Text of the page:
A module is a collection of classes and methods, stored in a file and defining a namespace. A module is an instance of the Module class, the "Module" class is inherited by the class: "Class", whose instances are the class definitions.
A module in a file named "nomefile.rb" can be included in a Ruby program and executed with the "load" or the "require" statements.
To use a method or a constant defined into a module the method or the constant name must be prefixed with the module name as: "Math::sin(90.0) ; Math::PI" "::" being the "resolution" operator.
Modules can be nested.
A module is defined by the keyword "module" ; the name of a module has the first letter capitalized; the name is a constant associated with the module
module Nomemodulo # module definition class ... # definition of a class in the module end def ... # definition of a function in the module end end
Modules can be included into a class (mixins); if variables are defined into the module, module accessor functions have to be defined in the module to use the variables as attributes of instances of the class including the module.
The statement "include" mixes a module into the namespace of a class, if the module is in its own file, and not in the same file of the class, the file containing the module must be loaded with "load" or "require" before the inclusion in the class:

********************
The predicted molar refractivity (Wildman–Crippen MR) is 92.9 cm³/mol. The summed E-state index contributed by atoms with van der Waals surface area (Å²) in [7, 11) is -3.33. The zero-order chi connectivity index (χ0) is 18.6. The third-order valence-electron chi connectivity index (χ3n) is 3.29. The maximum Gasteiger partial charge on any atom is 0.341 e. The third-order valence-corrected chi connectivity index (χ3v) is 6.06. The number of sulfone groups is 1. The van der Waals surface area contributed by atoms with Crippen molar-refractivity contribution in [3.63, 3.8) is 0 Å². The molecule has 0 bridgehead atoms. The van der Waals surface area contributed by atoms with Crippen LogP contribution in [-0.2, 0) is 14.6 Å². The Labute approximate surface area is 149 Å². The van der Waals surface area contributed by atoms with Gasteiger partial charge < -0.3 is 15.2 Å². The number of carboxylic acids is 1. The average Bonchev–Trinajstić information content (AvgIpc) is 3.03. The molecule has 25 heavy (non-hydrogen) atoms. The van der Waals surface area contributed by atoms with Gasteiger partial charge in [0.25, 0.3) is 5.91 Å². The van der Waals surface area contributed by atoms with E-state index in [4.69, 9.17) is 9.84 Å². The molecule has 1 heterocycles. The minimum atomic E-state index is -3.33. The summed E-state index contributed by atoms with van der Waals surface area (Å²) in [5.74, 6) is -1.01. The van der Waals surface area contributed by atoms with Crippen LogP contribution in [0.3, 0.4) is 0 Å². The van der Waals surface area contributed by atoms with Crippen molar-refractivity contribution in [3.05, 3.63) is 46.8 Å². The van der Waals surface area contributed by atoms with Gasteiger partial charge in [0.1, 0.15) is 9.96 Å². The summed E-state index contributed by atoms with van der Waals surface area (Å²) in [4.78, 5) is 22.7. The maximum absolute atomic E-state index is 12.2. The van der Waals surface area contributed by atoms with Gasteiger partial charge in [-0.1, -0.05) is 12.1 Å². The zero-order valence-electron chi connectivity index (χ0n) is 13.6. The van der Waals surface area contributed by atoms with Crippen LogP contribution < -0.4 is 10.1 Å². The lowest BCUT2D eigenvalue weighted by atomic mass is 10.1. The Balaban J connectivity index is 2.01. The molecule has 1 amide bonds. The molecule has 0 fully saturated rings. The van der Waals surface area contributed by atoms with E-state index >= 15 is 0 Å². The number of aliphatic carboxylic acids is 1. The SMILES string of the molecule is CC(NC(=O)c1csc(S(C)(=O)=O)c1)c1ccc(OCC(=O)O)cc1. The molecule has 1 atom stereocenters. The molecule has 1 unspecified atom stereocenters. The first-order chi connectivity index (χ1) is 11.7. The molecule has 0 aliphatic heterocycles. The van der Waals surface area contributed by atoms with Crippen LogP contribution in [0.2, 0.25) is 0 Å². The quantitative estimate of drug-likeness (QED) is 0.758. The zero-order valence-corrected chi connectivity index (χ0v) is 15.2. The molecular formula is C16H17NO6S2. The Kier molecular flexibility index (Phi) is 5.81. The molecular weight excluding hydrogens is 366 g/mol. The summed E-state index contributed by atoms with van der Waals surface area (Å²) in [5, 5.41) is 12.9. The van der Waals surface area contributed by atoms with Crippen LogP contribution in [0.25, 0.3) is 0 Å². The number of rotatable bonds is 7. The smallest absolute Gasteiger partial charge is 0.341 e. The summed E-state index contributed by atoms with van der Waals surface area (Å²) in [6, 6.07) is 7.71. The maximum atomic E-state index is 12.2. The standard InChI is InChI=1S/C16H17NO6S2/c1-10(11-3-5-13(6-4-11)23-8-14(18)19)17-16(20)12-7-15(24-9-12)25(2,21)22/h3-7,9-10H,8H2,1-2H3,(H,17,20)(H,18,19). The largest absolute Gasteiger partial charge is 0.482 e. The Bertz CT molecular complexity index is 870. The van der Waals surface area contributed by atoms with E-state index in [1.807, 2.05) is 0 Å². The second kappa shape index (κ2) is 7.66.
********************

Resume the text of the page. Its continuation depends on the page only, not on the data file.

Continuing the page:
module Mod # a simple module def func # with a simple method "A function of Mod!" end end class Classe include Mod # mixed into a class end b=Classe.new # an instance b.respond_to? :func => true # responds to the module method b.respond_to? "func" => true b.func # => "A function of Mod!"
The extend method can insert a module into an instance, and the methods of the module become singleton methods of the instance:
module Mod def func "A function of Mod!" end end a =  a.extend(Mod) a.func # => "A function of Mod!" a.singleton_methods # => ["func"]
When, for an object, the freeze method is called, the object can't be extended with a module.